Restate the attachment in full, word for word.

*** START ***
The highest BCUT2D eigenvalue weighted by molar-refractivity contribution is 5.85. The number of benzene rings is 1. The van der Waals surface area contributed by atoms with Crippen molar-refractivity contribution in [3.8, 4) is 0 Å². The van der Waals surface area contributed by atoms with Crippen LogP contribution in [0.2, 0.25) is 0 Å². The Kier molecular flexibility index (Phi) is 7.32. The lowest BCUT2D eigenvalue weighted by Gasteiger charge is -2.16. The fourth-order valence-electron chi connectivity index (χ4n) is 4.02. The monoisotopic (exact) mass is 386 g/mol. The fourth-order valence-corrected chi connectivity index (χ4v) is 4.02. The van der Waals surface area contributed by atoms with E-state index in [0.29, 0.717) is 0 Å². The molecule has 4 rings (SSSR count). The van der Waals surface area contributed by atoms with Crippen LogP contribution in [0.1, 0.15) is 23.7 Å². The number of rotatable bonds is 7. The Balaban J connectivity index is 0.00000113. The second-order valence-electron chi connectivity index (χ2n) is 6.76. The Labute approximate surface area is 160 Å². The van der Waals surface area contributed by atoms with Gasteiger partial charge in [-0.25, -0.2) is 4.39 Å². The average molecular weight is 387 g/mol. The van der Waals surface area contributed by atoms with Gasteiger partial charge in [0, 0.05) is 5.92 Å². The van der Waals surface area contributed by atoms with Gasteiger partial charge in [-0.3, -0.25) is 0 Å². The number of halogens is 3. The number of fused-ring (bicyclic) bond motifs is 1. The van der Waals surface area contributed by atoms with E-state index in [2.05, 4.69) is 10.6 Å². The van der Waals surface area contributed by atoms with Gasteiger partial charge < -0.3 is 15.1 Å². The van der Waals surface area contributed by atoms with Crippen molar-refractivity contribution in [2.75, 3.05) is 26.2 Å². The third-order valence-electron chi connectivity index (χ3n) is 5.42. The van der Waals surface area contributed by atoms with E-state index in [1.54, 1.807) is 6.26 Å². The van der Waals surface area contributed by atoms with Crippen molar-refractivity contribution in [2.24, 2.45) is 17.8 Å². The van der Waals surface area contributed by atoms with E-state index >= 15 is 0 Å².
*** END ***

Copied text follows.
The highest BCUT2D eigenvalue weighted by molar-refractivity contribution is 5.85. The number of benzene rings is 1. The van der Waals surface area contributed by atoms with Crippen molar-refractivity contribution in [3.8, 4) is 0 Å². The van der Waals surface area contributed by atoms with Crippen LogP contribution in [0.2, 0.25) is 0 Å². The Kier molecular flexibility index (Phi) is 7.32. The lowest BCUT2D eigenvalue weighted by Gasteiger charge is -2.16. The fourth-order valence-electron chi connectivity index (χ4n) is 4.02. The monoisotopic (exact) mass is 386 g/mol. The fourth-order valence-corrected chi connectivity index (χ4v) is 4.02. The van der Waals surface area contributed by atoms with E-state index in [0.29, 0.717) is 0 Å². The molecule has 4 rings (SSSR count). The van der Waals surface area contributed by atoms with Crippen LogP contribution in [0.1, 0.15) is 23.7 Å². The number of rotatable bonds is 7. The Balaban J connectivity index is 0.00000113. The second-order valence-electron chi connectivity index (χ2n) is 6.76. The Labute approximate surface area is 160 Å². The van der Waals surface area contributed by atoms with Gasteiger partial charge in [-0.25, -0.2) is 4.39 Å². The average molecular weight is 387 g/mol. The van der Waals surface area contributed by atoms with Gasteiger partial charge in [0, 0.05) is 5.92 Å². The van der Waals surface area contributed by atoms with Gasteiger partial charge in [-0.3, -0.25) is 0 Å². The number of halogens is 3. The number of fused-ring (bicyclic) bond motifs is 1. The van der Waals surface area contributed by atoms with E-state index in [2.05, 4.69) is 10.6 Å². The van der Waals surface area contributed by atoms with Gasteiger partial charge < -0.3 is 15.1 Å². The van der Waals surface area contributed by atoms with Crippen molar-refractivity contribution in [2.75, 3.05) is 26.2 Å². The third-order valence-electron chi connectivity index (χ3n) is 5.42. The van der Waals surface area contributed by atoms with E-state index in [1.54, 1.807) is 6.26 Å². The van der Waals surface area contributed by atoms with Crippen molar-refractivity contribution in [2.24, 2.45) is 17.8 Å². The van der Waals surface area contributed by atoms with E-state index >= 15 is 0 Å².